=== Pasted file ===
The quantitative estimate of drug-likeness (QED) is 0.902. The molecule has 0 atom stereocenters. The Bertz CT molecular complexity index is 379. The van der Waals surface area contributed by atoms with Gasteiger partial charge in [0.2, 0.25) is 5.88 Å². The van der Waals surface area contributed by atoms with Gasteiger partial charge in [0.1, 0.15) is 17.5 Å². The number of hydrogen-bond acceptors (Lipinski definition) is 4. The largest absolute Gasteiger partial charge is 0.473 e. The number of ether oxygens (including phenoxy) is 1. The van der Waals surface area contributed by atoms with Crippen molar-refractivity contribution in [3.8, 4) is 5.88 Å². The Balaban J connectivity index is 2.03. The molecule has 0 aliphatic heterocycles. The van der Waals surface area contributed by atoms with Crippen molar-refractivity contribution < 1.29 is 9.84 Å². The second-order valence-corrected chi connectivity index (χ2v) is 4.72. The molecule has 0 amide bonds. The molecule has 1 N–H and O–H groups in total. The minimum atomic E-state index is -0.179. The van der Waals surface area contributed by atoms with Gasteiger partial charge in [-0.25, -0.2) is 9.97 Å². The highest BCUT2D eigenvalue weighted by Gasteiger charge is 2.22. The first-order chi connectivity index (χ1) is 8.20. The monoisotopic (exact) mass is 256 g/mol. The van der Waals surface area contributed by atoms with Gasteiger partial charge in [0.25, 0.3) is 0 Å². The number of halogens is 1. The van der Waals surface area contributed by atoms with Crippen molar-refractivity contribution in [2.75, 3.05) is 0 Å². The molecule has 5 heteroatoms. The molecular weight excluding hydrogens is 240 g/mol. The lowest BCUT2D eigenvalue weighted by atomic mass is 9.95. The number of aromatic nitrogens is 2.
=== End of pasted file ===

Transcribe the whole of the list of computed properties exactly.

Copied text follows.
The quantitative estimate of drug-likeness (QED) is 0.902. The molecule has 0 atom stereocenters. The Bertz CT molecular complexity index is 379. The van der Waals surface area contributed by atoms with Gasteiger partial charge in [0.2, 0.25) is 5.88 Å². The van der Waals surface area contributed by atoms with Gasteiger partial charge in [0.1, 0.15) is 17.5 Å². The number of hydrogen-bond acceptors (Lipinski definition) is 4. The largest absolute Gasteiger partial charge is 0.473 e. The number of ether oxygens (including phenoxy) is 1. The van der Waals surface area contributed by atoms with Crippen molar-refractivity contribution in [3.8, 4) is 5.88 Å². The Balaban J connectivity index is 2.03. The molecule has 0 aliphatic heterocycles. The van der Waals surface area contributed by atoms with Crippen molar-refractivity contribution < 1.29 is 9.84 Å². The second-order valence-corrected chi connectivity index (χ2v) is 4.72. The molecule has 0 amide bonds. The molecule has 1 N–H and O–H groups in total. The minimum atomic E-state index is -0.179. The van der Waals surface area contributed by atoms with Gasteiger partial charge in [-0.25, -0.2) is 9.97 Å². The highest BCUT2D eigenvalue weighted by Gasteiger charge is 2.22. The first-order chi connectivity index (χ1) is 8.20. The monoisotopic (exact) mass is 256 g/mol. The van der Waals surface area contributed by atoms with Gasteiger partial charge in [0.25, 0.3) is 0 Å². The number of halogens is 1. The van der Waals surface area contributed by atoms with Crippen molar-refractivity contribution in [2.75, 3.05) is 0 Å². The molecule has 5 heteroatoms. The molecular weight excluding hydrogens is 240 g/mol. The lowest BCUT2D eigenvalue weighted by atomic mass is 9.95. The number of aromatic nitrogens is 2.